The worshippers appear to the viewers from the boats against a back drop of the ghats and the walled palaces that belong to the families of the great maharajas of old India. India has only been a single political body for six decades; before that it was a vast land of fiercely competitive kingdoms. The maharajas, or great kings, from across the subcontinent built testaments to their own importance along the shore long ago. Great walls of these mansions jut up vertically from the water line. The walls add to the dramatic flair of the structures, and they serve a critical function. Each monsoon raises the level of the river by about 40 feet or more. The abrupt walls literally keep water out of the palaces, thus keeping a clear distinction between land and water. But there’s another clear divide, too: the walls, with turrets atop and viewing plazas in between also delineate the stark contrast between lives of those at the foot of the walls and those who sit atop them. Perhaps the difference is only 50 feet, but the distance may as well be worlds apart, for the people in each location could never imagine existing in the others’.
The caste system is as vibrantly alive in Varanasi as the color variations and patterns of the elaborate saris for sale in the textile shops. As news of the rituals on display on the river bank spread outside of this region, travelers curious about Hindu rites or India in general, have come here in droves, adding a new caste to the ancient social layers. The short term visitors only stay a few days at a time, but rooms in the guest houses are never empty, and our (for I am clearly one of this horde) omnipresent existence is the source of wealth for a caste of denizens in this town that otherwise would have no options for financial gain. I interacted with dozens of people in my four days in Varanasi who called the city home. Every single one wanted me to buy something, rent something, or make a donation to some worthy cause. Each person was just one making a request like a single musical note, but taken together, each day was a movement by a full orchestra.
My favorite experience was around one of the Burning Ghats, which is where bodies are cremated on funeral pyres that burn for around three hours each. It is possible to walk right up to these ghats, as long as you’re not pointing your camera anywhere near them. In fact, upon arriving there (each time, for we walked past the ghat several times) we were told repeatedly “No photos!” That makes sense to me – I can see how the family of the deceased would want to preserve some privacy. At the same time – and I mean the exact same time – we were asked to donate to the hospice (that doesn’t exist) so many times that by day two I could predict the order of the sales pitch. And in the background, a goat is eating the remnants of a funeral shroud, the water buffaloes are pooping really close to one of the smoldering pyres, and there’s a generator running a water pump to power a water hose for spraying the caked mud off the walk-way that is adjacent to the pyre area.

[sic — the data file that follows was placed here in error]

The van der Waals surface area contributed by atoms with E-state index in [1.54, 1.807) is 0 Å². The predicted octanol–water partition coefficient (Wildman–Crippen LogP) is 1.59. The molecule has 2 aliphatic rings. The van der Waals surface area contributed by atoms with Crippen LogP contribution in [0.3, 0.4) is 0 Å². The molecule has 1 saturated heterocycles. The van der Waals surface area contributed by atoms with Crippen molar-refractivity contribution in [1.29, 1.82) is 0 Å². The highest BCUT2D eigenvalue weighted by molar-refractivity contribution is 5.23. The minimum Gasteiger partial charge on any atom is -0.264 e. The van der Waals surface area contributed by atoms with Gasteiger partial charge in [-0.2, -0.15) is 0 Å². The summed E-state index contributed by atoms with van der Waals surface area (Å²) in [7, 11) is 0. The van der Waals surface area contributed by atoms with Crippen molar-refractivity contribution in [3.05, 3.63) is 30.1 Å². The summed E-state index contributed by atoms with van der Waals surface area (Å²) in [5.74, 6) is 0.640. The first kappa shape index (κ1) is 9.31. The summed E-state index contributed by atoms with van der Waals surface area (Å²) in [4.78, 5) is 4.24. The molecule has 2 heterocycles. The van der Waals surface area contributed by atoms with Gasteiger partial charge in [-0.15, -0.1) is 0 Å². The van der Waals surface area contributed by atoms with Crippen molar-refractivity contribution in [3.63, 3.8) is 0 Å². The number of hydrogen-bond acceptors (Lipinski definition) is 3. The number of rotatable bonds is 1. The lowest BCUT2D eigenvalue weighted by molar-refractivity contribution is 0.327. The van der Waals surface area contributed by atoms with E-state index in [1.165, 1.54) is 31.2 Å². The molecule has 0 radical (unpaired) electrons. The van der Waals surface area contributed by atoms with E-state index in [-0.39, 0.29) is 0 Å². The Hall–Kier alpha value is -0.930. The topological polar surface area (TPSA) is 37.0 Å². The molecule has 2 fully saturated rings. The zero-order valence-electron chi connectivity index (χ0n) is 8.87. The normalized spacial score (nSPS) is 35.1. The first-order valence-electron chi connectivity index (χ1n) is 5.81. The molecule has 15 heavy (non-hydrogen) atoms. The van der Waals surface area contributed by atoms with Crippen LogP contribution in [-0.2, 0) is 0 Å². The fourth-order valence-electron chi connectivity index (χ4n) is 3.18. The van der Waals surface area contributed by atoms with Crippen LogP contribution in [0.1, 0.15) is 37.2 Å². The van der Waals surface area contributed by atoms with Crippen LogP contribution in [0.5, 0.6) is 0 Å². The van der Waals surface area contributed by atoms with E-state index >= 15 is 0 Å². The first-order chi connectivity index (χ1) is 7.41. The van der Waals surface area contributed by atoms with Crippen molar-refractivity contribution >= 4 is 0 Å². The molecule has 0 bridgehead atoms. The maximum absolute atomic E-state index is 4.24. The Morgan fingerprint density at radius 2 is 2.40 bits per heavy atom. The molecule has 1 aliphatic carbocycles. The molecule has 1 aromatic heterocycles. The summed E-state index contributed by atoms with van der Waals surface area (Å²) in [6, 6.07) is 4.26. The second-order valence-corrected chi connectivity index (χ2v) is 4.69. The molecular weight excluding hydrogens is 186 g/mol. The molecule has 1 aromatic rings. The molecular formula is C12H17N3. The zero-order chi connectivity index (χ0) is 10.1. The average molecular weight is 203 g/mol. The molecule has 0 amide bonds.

It’s hard not to be mesmerized by the spectacle of these abrupt contrasts. It’s easy to forget that we are watching people in their most intimate moments. Much of my India is like this – on my morning walk I can see fishermen in the village a mile south of where I live defecating in the morning tide if I want to, and on the same walk I pass a movie-star’s housing compound – but in Varanasi there are no margins. I see people sleeping, begging, pooping & peeing, crying, laughing, hustling, and mourning their deceased loved ones as the funeral pyres burn brightly. And all within a few feet of each other.
The power of Achilles’ Shield is that it contains the fullness of the human experience within the two cities captured together in bronze and leather. Here, too, is the full range of humanity. The sacred and the ordinary, all smashed together.